I bought S M Stirling's novel Conquistador, mainly because I loved his The Peshawar Lancers.
The premise is that an invalided soldier from WW2 accidentally creates a portal to a world in which Europeans never made it to the Western Hemisphere. He gathers a few of his former troops, and they secretly colonize the alternate California. There are factions among the colonists, and after a couple of generations, there's some plotting which might reveal the secret of the Portal. Our hero, a game warden, stumbles into this and gets embroiled in the infighting.
As I noted previously, the great thing about Peshawar Lancers was the flavor of his version of Victorian India--the feeling that there is a whole world going on around the character, with a richness of detail. Conquistador doesn't have the same amount of texture. Of course, part of that is because Conquistador largely takes place in a new world, so it's entirely justifiable. I should also point out that "not as much as Peshawar" means "not as much as one of my favorites." I've read a number of fantasy novels which were passable but felt like the history, geography and culture took less than a day to work out. Conquistador doesn't have that problem.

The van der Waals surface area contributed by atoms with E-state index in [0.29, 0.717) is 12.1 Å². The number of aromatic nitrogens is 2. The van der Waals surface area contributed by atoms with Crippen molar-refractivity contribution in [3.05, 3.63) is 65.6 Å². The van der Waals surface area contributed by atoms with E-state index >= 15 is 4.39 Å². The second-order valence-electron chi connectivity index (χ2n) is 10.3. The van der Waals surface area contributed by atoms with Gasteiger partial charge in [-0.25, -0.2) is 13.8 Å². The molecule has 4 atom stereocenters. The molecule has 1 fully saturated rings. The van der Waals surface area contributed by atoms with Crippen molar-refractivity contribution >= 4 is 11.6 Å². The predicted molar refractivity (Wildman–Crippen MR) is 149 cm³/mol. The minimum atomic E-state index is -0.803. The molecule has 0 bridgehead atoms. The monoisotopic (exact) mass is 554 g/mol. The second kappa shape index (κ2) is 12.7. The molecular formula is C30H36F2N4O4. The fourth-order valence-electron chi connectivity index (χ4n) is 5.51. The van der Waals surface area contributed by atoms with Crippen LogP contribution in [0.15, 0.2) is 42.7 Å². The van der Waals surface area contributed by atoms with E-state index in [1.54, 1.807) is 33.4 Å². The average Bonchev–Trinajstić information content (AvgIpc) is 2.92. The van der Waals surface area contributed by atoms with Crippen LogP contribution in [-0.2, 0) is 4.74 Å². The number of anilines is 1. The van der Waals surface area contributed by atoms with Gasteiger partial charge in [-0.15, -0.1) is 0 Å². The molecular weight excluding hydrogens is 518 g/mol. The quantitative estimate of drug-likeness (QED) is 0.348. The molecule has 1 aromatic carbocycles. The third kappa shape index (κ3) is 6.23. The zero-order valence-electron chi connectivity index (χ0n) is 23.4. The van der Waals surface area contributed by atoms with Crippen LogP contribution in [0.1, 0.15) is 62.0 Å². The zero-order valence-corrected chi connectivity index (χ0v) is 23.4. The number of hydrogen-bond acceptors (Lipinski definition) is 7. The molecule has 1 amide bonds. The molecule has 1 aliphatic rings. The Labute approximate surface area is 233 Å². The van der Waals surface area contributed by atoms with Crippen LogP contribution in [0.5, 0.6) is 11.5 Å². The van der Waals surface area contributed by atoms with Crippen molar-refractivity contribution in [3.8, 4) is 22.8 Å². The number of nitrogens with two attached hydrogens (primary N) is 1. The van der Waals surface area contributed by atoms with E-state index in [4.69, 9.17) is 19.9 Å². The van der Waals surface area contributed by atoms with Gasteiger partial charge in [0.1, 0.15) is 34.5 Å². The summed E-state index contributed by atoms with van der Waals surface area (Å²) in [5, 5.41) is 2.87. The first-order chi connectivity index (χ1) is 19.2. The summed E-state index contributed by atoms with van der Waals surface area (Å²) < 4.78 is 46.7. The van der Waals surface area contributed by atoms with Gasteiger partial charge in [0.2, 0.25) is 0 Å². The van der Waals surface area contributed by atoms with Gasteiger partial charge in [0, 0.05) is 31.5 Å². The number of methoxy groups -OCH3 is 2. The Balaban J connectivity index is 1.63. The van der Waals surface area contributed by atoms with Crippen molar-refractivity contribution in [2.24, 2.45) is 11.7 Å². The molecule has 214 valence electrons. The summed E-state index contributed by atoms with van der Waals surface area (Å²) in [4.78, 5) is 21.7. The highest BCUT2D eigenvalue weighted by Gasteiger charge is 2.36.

One problem that I did have with it was not its fault. Once I realized the situation was "a limited group of people can travel to another world, and their families control society", I felt some distaste for the book. I eventually realized that this was because the premise is very similar to Family Trade, which I'd read and disliked. If you've read the Stross book, don't let it taint Conquistador, which I found to be much better.